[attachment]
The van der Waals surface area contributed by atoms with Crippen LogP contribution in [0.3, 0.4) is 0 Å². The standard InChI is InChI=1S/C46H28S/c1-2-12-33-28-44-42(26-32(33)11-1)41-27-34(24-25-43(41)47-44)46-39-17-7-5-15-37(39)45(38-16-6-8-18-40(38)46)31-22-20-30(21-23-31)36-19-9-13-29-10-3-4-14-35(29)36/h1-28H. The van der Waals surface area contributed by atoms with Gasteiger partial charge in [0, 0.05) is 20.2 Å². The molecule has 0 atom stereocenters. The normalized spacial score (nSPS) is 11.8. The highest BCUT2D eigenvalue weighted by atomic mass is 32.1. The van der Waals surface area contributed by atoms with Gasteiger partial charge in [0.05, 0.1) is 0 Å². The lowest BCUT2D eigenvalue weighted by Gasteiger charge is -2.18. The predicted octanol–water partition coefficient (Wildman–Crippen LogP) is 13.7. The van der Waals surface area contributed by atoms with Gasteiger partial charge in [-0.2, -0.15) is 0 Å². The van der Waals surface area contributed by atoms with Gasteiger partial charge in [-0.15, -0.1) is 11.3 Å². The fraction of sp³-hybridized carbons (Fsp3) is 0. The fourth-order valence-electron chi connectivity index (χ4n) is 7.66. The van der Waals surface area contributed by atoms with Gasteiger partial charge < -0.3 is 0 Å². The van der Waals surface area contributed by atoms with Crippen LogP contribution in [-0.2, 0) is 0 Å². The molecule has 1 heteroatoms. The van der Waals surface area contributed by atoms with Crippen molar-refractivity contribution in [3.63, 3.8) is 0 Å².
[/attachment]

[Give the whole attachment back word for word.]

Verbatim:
The van der Waals surface area contributed by atoms with Crippen LogP contribution in [0.3, 0.4) is 0 Å². The standard InChI is InChI=1S/C46H28S/c1-2-12-33-28-44-42(26-32(33)11-1)41-27-34(24-25-43(41)47-44)46-39-17-7-5-15-37(39)45(38-16-6-8-18-40(38)46)31-22-20-30(21-23-31)36-19-9-13-29-10-3-4-14-35(29)36/h1-28H. The van der Waals surface area contributed by atoms with Gasteiger partial charge in [0, 0.05) is 20.2 Å². The molecule has 0 atom stereocenters. The normalized spacial score (nSPS) is 11.8. The highest BCUT2D eigenvalue weighted by atomic mass is 32.1. The van der Waals surface area contributed by atoms with Gasteiger partial charge in [0.05, 0.1) is 0 Å². The lowest BCUT2D eigenvalue weighted by Gasteiger charge is -2.18. The predicted octanol–water partition coefficient (Wildman–Crippen LogP) is 13.7. The van der Waals surface area contributed by atoms with Gasteiger partial charge in [-0.2, -0.15) is 0 Å². The van der Waals surface area contributed by atoms with Gasteiger partial charge in [-0.15, -0.1) is 11.3 Å². The fraction of sp³-hybridized carbons (Fsp3) is 0. The fourth-order valence-electron chi connectivity index (χ4n) is 7.66. The van der Waals surface area contributed by atoms with Gasteiger partial charge < -0.3 is 0 Å². The van der Waals surface area contributed by atoms with Crippen LogP contribution in [-0.2, 0) is 0 Å². The molecule has 1 heteroatoms. The van der Waals surface area contributed by atoms with Crippen molar-refractivity contribution in [3.63, 3.8) is 0 Å².